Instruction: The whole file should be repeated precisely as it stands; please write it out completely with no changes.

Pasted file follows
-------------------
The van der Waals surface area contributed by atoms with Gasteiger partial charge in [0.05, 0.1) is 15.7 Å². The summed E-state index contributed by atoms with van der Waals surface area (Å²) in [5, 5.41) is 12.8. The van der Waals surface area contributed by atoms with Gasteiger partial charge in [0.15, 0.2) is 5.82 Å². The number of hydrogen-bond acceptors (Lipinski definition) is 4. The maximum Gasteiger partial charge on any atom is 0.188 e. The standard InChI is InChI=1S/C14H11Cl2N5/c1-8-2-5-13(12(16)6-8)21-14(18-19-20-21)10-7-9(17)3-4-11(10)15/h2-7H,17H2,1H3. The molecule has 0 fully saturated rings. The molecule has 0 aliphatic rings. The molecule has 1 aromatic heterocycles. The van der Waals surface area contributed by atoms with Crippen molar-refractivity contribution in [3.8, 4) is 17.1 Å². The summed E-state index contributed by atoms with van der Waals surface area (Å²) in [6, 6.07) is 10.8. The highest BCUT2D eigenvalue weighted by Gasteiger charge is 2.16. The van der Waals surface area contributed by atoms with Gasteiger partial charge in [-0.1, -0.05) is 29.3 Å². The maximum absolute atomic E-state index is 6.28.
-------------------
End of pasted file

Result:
The van der Waals surface area contributed by atoms with Gasteiger partial charge in [0.05, 0.1) is 15.7 Å². The summed E-state index contributed by atoms with van der Waals surface area (Å²) in [5, 5.41) is 12.8. The van der Waals surface area contributed by atoms with Gasteiger partial charge in [0.15, 0.2) is 5.82 Å². The number of hydrogen-bond acceptors (Lipinski definition) is 4. The maximum Gasteiger partial charge on any atom is 0.188 e. The standard InChI is InChI=1S/C14H11Cl2N5/c1-8-2-5-13(12(16)6-8)21-14(18-19-20-21)10-7-9(17)3-4-11(10)15/h2-7H,17H2,1H3. The molecule has 0 fully saturated rings. The molecule has 0 aliphatic rings. The molecule has 1 aromatic heterocycles. The van der Waals surface area contributed by atoms with Crippen molar-refractivity contribution in [3.8, 4) is 17.1 Å². The summed E-state index contributed by atoms with van der Waals surface area (Å²) in [6, 6.07) is 10.8. The highest BCUT2D eigenvalue weighted by Gasteiger charge is 2.16. The van der Waals surface area contributed by atoms with Gasteiger partial charge in [-0.1, -0.05) is 29.3 Å². The maximum absolute atomic E-state index is 6.28.